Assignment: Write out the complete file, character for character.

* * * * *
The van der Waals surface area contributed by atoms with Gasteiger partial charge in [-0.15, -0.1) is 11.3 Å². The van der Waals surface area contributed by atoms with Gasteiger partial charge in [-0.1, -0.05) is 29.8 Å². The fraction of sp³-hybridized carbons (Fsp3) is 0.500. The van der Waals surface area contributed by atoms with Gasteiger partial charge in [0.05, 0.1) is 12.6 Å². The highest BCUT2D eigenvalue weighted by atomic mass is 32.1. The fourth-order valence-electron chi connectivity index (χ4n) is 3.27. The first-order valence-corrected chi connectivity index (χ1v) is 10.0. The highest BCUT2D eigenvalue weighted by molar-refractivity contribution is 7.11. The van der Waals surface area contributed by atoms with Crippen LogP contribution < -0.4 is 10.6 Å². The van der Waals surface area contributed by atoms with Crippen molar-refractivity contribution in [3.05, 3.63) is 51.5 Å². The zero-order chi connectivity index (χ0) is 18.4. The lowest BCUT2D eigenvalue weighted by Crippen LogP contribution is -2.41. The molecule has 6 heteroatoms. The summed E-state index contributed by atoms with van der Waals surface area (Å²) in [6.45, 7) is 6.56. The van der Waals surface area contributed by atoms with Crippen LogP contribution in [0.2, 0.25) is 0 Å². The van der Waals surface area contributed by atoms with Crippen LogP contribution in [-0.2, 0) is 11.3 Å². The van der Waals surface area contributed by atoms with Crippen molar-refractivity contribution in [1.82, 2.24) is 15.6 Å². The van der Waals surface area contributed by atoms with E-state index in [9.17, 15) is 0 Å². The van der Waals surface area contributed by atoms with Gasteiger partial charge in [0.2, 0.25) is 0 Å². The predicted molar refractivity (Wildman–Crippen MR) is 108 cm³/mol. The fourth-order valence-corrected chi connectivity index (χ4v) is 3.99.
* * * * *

The van der Waals surface area contributed by atoms with Gasteiger partial charge in [-0.15, -0.1) is 11.3 Å². The van der Waals surface area contributed by atoms with Gasteiger partial charge in [-0.1, -0.05) is 29.8 Å². The fraction of sp³-hybridized carbons (Fsp3) is 0.500. The van der Waals surface area contributed by atoms with Gasteiger partial charge in [0.05, 0.1) is 12.6 Å². The highest BCUT2D eigenvalue weighted by atomic mass is 32.1. The fourth-order valence-electron chi connectivity index (χ4n) is 3.27. The first-order valence-corrected chi connectivity index (χ1v) is 10.0. The highest BCUT2D eigenvalue weighted by molar-refractivity contribution is 7.11. The van der Waals surface area contributed by atoms with Crippen LogP contribution < -0.4 is 10.6 Å². The van der Waals surface area contributed by atoms with Crippen molar-refractivity contribution in [3.05, 3.63) is 51.5 Å². The zero-order chi connectivity index (χ0) is 18.4. The lowest BCUT2D eigenvalue weighted by Crippen LogP contribution is -2.41. The molecule has 6 heteroatoms. The summed E-state index contributed by atoms with van der Waals surface area (Å²) in [6.45, 7) is 6.56. The van der Waals surface area contributed by atoms with Crippen LogP contribution in [0.2, 0.25) is 0 Å². The van der Waals surface area contributed by atoms with Crippen LogP contribution in [-0.2, 0) is 11.3 Å². The van der Waals surface area contributed by atoms with Crippen molar-refractivity contribution in [1.82, 2.24) is 15.6 Å². The van der Waals surface area contributed by atoms with E-state index in [9.17, 15) is 0 Å². The van der Waals surface area contributed by atoms with Gasteiger partial charge in [0.2, 0.25) is 0 Å². The predicted molar refractivity (Wildman–Crippen MR) is 108 cm³/mol. The fourth-order valence-corrected chi connectivity index (χ4v) is 3.99.